Efforts are being focused at first on the five most prevalent NTDs – intestinal worms, schistosomiasis, lymphatic filariasistrachoma and river blindness – with a particular emphasis on Africa where these diseases are most widespread.

UN SG visits International Centre for Diarrhoeal Disease Research

Photo Credit: Mark Garten

The success of the END Fund has already been remarkable with programmes established in 25 countries. Its impact has seen it independently judged by GiveWell as one of the most effective charities in the world.

The ambition of its goals, the coalitions it has built and its impact makes the END Fund a great partner for Alwaleed Philanthropies. Over the next three years, we have committed to providing $3 million to accelerate the progress that is being made in lifting the shadow of NTDs from families and communities.

By 2020, the latest END Fund hopes to have eliminated at least one NTD from its 10 priority countries. It is a goal which will require millions of treatment to be delivered and thousands of community health workers mobilised but will make a huge difference to nearly half a billion people and help end the cycle of disease and poverty in which many communities are trapped.

Ridding the world at last of these immensely damaging diseases is not something any of us can achieve alone. It will require co-ordinated, collective action. But together we can end the suffering they cause. It is an example of just how effective philanthropy can be if, as Alwaleed Philanthropies is determined to do, we put our efforts and resources where they are most needed and have the most impact.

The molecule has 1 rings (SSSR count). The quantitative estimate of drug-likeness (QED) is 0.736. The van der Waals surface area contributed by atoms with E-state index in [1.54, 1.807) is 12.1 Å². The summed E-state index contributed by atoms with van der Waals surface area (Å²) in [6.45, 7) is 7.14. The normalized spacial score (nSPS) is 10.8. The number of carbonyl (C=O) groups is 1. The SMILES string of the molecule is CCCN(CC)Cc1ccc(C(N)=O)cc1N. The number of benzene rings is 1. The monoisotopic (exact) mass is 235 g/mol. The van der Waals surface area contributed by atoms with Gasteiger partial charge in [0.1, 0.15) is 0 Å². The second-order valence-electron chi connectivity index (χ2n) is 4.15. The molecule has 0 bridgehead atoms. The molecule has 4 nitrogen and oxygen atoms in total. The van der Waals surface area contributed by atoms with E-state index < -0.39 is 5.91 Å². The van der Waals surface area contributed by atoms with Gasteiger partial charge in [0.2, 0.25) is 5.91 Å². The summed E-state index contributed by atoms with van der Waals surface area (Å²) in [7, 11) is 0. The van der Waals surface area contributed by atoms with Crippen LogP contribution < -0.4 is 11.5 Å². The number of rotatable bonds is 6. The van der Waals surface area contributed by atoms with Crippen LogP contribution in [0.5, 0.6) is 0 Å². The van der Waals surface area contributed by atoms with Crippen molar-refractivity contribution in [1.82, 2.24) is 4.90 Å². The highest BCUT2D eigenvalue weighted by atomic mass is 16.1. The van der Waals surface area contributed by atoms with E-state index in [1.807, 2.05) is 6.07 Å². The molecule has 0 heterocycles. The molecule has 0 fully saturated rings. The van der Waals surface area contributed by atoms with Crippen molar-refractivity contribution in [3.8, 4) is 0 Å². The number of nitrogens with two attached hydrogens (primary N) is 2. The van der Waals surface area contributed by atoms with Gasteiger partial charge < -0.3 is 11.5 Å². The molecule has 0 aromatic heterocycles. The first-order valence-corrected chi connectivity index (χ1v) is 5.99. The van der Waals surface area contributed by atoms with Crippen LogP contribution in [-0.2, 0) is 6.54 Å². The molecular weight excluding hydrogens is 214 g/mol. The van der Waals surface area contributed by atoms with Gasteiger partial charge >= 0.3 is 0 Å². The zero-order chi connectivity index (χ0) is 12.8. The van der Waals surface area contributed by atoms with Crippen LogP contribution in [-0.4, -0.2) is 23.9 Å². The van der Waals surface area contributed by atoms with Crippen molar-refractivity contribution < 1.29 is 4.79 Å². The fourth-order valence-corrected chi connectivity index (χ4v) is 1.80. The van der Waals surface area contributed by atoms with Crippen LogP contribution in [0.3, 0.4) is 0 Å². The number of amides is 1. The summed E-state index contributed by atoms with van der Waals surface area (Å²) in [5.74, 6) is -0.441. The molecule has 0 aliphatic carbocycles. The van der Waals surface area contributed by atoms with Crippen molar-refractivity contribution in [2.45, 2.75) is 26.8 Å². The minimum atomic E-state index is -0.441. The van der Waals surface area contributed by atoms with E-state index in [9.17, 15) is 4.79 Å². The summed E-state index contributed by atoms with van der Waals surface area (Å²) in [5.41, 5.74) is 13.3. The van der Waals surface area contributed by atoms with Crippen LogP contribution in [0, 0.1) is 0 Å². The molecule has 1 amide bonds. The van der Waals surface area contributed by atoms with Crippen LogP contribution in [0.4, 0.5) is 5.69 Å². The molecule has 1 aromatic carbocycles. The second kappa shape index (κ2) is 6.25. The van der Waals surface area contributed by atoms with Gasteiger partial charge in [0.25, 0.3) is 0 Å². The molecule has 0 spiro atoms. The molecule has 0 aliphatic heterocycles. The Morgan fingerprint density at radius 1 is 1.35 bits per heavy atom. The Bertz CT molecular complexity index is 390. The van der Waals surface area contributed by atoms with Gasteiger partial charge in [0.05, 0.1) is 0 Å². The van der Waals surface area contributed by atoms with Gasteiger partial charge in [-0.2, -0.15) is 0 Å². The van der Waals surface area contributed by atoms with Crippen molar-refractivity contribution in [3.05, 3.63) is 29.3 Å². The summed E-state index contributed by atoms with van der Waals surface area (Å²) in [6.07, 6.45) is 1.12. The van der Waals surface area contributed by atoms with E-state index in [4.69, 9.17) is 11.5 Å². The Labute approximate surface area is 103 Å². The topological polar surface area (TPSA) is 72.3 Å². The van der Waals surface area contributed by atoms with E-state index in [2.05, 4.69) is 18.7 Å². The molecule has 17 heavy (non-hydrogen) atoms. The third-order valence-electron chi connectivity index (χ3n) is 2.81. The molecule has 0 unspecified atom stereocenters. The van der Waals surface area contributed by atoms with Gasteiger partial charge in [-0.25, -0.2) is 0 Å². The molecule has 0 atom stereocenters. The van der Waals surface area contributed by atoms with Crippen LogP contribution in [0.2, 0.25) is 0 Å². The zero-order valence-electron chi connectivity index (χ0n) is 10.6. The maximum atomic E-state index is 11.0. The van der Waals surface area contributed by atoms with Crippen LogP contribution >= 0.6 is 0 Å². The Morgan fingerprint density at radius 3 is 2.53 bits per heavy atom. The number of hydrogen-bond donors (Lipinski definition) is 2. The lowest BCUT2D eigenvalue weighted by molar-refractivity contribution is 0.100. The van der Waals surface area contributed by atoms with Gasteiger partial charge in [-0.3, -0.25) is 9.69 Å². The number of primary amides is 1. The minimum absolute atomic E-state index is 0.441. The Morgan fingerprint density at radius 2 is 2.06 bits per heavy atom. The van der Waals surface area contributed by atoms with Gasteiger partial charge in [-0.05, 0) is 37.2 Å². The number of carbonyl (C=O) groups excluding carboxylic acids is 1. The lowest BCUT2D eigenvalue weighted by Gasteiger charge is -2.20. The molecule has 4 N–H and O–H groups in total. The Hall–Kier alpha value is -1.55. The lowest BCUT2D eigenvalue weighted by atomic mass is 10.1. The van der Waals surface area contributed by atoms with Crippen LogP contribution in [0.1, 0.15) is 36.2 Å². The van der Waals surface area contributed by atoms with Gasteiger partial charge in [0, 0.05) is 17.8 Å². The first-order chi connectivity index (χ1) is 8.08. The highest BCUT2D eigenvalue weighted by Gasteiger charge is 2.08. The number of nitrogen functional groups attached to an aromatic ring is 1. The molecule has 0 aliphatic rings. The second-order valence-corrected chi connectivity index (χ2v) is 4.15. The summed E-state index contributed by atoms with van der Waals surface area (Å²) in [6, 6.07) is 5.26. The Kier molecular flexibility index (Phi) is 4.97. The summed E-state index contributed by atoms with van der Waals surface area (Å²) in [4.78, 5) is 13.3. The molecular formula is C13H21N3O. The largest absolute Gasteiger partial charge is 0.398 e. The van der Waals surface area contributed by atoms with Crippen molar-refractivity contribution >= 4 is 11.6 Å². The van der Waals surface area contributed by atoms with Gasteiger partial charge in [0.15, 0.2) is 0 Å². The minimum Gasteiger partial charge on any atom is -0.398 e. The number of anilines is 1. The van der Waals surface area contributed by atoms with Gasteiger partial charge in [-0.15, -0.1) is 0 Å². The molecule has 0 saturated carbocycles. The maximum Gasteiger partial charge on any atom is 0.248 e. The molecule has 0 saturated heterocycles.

CORRECTION (1/20/17):  A previous version of this post stated END Fund mobilized $50 million to treat those at risk of NTD’s and works in 15 countries. That number has been corrected to $70 million and 25 countries. 

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  1. Claude Forthomme

    Last month, on December 8, the Global Thinkers Forum gave the “Special Award for Contribution to Humanity” to the Chairman of Alwaleed Philanthropies, HRH Prince Alwaleed Bin Talal Bin Abdulaziz AlSaud, recalling that he pledged his considerable wealth ($32 billion) to charitable causes – a well-deserved award, considering that over 37 years, Alwaleed Philanthropies have launched and supported numerous projects in over 124 countries reaching out to people in need everywhere, regardless of gender, race or religion.

    This article, authored by the Secretary General of Alwaweed Philanthropies, throws further light on their remarkable work, outlining a new, extremely important direction: the fight against NTDs (Neglected Tropical Diseases). As pointed out by the author, far from being unimportant, these diseases affect 1.6 billion people, half of them children, in some 150 tropical and semi-tropical countries. Such numbers are mind-boggling and ought to make us reflect. on the root causes of inequality and what it takes to give everyone on this planet a chance for a happy, fulfilled life that must start with being healthy, the first and most fundamental step.